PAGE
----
It’s tiny, usually. No bigger than a fist, for certain. But that unassuming little “I voted” sticker holds significance greater than the adhesive paper it’s printed on.
“It makes the wearer proud, and it reaffirms their values and their self-concept as a good citizen,” said Judith Hall, a University Distinguished Professor with expertise in nonverbal communication and social psychology. “The sticker serves as a function for the self.”
Hall said that the stickers serve several peer-pressure functions. First, seeing one on someone else might remind people to vote if they would otherwise have forgotten to do so.
The stickers might “make someone go vote by stimulating their need to be like others and win social acceptance,” she said. It might also make someone feel guilty for not even planning to vote.
“Everyone has conformity motives, no matter who they are,” Hall said. “No one enjoys feeling guilty.”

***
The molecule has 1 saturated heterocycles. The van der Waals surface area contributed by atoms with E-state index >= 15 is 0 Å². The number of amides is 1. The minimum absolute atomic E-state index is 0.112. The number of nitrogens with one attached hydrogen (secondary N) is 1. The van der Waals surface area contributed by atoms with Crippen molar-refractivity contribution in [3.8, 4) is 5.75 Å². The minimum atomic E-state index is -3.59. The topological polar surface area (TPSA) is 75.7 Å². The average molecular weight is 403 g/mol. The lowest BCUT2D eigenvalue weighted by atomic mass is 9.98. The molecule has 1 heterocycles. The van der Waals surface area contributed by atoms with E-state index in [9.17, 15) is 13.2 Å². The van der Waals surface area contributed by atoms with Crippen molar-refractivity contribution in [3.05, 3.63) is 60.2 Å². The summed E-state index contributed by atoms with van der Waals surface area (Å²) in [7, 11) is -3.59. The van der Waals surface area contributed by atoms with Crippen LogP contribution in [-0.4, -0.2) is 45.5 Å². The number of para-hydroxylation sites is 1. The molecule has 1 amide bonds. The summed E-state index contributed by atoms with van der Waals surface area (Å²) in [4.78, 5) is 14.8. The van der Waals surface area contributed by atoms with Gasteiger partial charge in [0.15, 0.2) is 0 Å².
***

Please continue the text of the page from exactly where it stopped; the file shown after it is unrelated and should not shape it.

So those tiny stickers hold powerful social-signaling power. So much so that Hall said she wishes a version that read “I’m going to vote!” were handed out in the weeks leading up to an election.
“Research shows that people who publicly commit to doing something are far more likely to do it than otherwise,” Hall said. “Not honoring such a commitment triggers what we call ‘cognitive dissonance,’ or knowing that one has behaved in a way that’s inconsistent with one’s values or prior promises. Dissonance is a powerful motivator of behavior.”
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